The market can be a strange place…
Some days, absolutely nothing happens. Then suddenly, as if out of nowhere, a company can rocket up like a surface-to-air missile.
This is what happened between the hours of 10am and 12pm on Thursday.
Ever heard of a company called Hansen Technologies?
You’d be forgiven if not.
Hansen Technologies Limited [ASX:HSN] has a market cap of $607 million and a seat in the top 300 stocks on the ASX. So, while it’s not a small stock, it’s not exactly a household name, either.
But in a two-hour window on Thursday, it went boom. It certainly surprised the market as investors piled in.
So, what happened?
Firstly, it’s helpful to understand what HSN does…
A global tech company with millions of customers
Hansen is a global provider of customer care and billing solutions. It develops, integrates and supports billing systems for the world’s top telecommunications and utility companies.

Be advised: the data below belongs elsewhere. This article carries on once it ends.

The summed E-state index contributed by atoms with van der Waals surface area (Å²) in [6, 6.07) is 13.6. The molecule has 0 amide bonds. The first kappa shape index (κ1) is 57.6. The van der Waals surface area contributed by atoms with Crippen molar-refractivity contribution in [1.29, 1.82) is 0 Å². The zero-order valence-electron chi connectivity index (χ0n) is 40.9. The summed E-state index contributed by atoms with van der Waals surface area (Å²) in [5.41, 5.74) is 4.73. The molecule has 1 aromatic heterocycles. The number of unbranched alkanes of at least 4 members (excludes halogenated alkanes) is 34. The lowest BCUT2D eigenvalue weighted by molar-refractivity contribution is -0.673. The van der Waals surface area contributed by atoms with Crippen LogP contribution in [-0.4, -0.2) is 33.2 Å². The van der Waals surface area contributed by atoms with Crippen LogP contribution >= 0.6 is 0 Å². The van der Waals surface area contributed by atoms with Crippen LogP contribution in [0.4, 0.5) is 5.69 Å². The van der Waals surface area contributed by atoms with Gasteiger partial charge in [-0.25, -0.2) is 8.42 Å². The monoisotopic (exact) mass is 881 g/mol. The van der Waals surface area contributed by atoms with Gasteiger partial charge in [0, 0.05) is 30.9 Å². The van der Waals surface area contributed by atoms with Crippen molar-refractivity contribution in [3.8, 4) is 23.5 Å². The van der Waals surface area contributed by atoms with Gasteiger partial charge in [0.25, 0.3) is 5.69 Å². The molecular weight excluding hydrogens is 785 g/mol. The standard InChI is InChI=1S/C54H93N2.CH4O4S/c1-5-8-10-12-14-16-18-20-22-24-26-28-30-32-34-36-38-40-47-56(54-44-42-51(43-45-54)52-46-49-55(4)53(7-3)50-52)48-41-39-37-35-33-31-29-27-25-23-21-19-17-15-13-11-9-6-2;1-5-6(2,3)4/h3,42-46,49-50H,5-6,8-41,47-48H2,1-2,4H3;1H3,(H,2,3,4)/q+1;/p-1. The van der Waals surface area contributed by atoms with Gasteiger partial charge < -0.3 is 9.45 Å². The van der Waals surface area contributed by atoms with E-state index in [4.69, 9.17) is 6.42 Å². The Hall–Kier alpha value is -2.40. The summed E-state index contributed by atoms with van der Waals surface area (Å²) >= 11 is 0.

After 48 years in the business, millions of people around the world rely on HSN for secure, accurate and reliable billing solutions.
In 2018, HSN hit a bit of a slump. It reported a decline in profits due to a drop in recurring revenue. And currently, recurring revenue represents over 60% of total revenue.
You can see this decline reflected in the share price in the following chart:
Now, bearing those falls in mind, it’s no wonder investors took notice when the share spiked a whopping 17% in a single morning.
So, what happened?
Let’s find out…
The catalyst that sent HSN soaring 17%
On 1 May, HSN announced the successful acquisition of Sigma Systems.
Sigma is a leading provider in software products for telecommunications, media and technology companies.
Servicing over 70 companies in 40 countries, HSN now boasts a massive new range of clients, including Telstra and Vodafone, which should boost its bottom line.
Investors clearly liked this news.
Hansen Technologies now plans to cross-sell services between both companies.
So…the big share price rise could probably be attributed to speculation. Investors have begun to buy up HSN shares in anticipation of growing future revenue.
If the company can prove that the new acquisition will improve overall profits, there may be more share price rises ahead.
Fast and active moves like this are often found in small-cap shares on the ASX. If you have not yet seen Callum’s latest report on his favourite way to play these kinds of moves, check it out here.